Guide To Research Collaboration

Research Collaboration

NUS takes part and is actively involved with external parties in industry, other institutions and universities, private and public companies in carrying out research collaborations.
How is this different from a Research Grant?

A research grant is funding for an NUS research project with or without an external party collaboration and with or without the use or sharing of intellectual property rights.
When will a research collaboration agreement be necessary?

A research collaboration agreement is required whenever an external party is involved with NUS and or there is a likelihood of inventing, creating or developing new Intellectual Property in the research project.
How do I initiate an agreement?

When you are approached by an external party to work on a research project, or if you intend to carry out research collaboration with one or more external parties, develop and draft your research proposal and get it approved by your respective head of department and the Dean. After your research proposal is approved by your respective head or Dean, forward it to the Office or Research or Office of Life Sciences as the case may be for their approval. The Office or Research or Office of Life Sciences will contact ILO to seek assistance in preparing a research collaboration agreement.

What should I watch out for in my discussion with the outside party?

Refer all discussions of ownership, sharing and licensing of intellectual property to the professional staff at ILO.
What are the issues that will delay the agreement?

The issues that we have identified which most often delay a negotiation are:

  • Ownership and access to intellectual property rights
  • Publication rights
  • Warranty
  • Indemnification
What is NUS' position on intellectual property rights and publication rights?

NUS owns all intellectual property rights generated in NUS, notwithstanding that funding is provided by sponsors. In general, NUS is agreeable to in-house non-commercial use of research results. To accommodate the needs of sponsors, NUS is willing to license intellectual property rights resulting from the research back to the sponsors for a negotiated royalty.

NUS accommodates a reasonable publication delay of 30 days for the purpose of review. We may also agree to an additional delay not exceeding 60 days to allow for the preparation and filing of patent application.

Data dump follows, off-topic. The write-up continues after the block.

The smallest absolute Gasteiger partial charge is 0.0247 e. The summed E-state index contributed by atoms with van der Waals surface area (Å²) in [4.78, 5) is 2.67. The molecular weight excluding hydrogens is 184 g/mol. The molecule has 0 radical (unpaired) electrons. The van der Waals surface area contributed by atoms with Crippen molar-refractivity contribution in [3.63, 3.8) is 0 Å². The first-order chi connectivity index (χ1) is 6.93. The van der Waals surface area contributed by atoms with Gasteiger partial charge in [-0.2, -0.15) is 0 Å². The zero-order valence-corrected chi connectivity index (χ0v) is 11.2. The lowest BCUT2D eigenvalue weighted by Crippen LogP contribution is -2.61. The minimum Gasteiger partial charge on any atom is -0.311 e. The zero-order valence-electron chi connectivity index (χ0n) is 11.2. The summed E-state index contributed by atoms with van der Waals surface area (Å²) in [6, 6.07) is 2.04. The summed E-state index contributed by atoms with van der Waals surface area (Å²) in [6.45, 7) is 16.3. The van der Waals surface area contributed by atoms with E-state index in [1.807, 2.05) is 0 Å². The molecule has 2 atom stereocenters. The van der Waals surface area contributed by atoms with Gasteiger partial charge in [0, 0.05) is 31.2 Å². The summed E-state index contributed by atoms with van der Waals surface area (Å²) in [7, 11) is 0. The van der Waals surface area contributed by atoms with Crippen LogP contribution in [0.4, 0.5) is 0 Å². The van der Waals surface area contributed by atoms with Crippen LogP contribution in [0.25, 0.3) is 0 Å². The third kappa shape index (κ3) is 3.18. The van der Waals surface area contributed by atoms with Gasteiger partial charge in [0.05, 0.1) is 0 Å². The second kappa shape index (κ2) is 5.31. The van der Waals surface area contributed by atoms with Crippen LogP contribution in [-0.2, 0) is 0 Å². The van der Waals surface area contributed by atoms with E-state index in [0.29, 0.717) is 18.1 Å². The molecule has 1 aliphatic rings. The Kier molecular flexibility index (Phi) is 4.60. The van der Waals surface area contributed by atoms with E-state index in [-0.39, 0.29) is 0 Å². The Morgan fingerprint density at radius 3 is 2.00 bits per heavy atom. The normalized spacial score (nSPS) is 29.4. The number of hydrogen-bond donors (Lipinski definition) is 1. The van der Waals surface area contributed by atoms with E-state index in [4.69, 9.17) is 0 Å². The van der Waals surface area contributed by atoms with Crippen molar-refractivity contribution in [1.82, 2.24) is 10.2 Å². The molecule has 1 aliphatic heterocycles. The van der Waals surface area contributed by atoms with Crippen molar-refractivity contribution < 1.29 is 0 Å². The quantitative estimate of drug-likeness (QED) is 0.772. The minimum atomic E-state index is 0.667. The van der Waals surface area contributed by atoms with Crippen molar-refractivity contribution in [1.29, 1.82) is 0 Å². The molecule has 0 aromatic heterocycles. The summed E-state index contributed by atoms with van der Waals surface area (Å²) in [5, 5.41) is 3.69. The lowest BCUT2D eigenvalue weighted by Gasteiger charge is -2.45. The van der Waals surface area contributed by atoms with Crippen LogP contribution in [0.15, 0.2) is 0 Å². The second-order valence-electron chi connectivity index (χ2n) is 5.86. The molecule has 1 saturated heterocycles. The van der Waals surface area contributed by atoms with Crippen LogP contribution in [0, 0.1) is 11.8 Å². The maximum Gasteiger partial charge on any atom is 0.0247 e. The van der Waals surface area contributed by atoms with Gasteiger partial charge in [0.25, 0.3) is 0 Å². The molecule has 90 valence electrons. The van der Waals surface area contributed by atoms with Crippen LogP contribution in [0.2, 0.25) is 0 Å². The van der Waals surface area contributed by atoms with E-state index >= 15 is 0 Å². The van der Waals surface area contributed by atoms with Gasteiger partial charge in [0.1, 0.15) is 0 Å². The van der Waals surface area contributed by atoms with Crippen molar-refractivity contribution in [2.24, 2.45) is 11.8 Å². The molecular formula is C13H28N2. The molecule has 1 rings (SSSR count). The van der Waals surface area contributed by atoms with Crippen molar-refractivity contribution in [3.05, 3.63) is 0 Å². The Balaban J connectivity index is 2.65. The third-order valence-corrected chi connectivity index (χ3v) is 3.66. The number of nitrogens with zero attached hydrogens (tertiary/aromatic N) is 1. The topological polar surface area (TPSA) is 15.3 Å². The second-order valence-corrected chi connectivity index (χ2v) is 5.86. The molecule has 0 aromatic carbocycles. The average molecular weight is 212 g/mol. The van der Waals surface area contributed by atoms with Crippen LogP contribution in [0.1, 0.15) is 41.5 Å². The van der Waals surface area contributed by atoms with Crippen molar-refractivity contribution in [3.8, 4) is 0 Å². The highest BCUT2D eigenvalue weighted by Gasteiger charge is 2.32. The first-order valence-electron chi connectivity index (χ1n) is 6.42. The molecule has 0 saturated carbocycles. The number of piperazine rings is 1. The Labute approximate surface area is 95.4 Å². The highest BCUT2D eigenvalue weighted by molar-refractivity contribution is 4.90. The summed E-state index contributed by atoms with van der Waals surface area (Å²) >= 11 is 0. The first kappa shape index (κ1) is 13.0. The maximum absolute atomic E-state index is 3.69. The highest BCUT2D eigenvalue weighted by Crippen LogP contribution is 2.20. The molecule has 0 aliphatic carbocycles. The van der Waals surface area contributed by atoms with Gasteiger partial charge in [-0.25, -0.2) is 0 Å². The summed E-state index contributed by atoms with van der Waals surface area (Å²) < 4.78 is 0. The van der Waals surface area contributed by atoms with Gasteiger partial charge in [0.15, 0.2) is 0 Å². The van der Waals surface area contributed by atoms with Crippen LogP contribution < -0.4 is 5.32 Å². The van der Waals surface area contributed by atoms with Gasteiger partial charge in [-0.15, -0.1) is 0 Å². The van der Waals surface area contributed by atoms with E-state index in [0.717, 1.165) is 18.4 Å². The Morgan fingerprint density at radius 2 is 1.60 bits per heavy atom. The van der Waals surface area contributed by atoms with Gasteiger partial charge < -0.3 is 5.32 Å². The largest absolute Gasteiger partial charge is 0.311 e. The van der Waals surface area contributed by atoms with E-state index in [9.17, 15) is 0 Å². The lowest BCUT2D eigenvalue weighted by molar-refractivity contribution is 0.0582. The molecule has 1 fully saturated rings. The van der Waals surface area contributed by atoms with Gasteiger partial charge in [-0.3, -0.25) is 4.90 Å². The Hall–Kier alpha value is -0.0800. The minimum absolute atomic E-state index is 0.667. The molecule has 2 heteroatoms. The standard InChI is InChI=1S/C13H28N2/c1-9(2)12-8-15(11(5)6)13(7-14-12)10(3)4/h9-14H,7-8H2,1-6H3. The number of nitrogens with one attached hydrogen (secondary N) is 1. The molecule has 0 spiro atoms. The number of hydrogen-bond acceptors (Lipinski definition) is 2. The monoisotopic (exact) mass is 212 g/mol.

What can I do to speed up the process?

ILO can initiate the drafting of an appropriate agreement if you can provide us in advance the following information:

  1. Name and address of sponsor or collaborating agency
  2. Area of expertise that is required of you
  3. Title of research project
  4. Project Schedule
  5. Amount of Funding
  6. Expectation of external party, sponsor or collaborating agency
  7. In-kind Contribution and Funding from NUS.
What should I include in the Project Schedule?

The Project Schedule (also known as Schedule 1), will be appended to the agreement and should include the following:

  1. Background
  2. Scope of Work
  3. Project Schedule
  4. Deliverables
  5. Inputs to the Project
  6. Payment Schedule
  7. Budget for the project
What about warranty?

NUS does not warrant the fitness of use of the intellectual property generated from a research project. The intellectual property is usually untested and the University has no control on how the experimental results are used.
What about indemnification?

The University requires the external party or collaborator to indemnify the University if the external party or collaborator intends to use the results of the research. This legal protection is crucial as the University has very little control on how the external party or collaborator develop, use and market the results of the research or technology developed.

How long does it take to finalise an agreement?

If the outside party understands and accepts the University's position on intellectual property rights, publication rights, warranty and indemnity, then the agreement can be concluded quickly.
What about overhead charges and Goods & Services Tax (GST)?

Indirect Research Cost (IRC) is levied to meet the additional costs incurred by the University in accepting externally-funded research projects. A minimum rate of 20% is levied on the total research project direct costs awarded by government, non-profit, charitable organisations and foundations supporting scientific research. A higher rate of at least 60% of total project direct costs is applicable to all Contract Research and research grants funded by all other external agencies, grantors and companies. You may refer to the following link for more information "External Research Grants & Research Collaborations with External Parties".

The prevailing GST rate is also levied on the total direct project costs from the industry partner.

Download the Schedule 1 template. [link]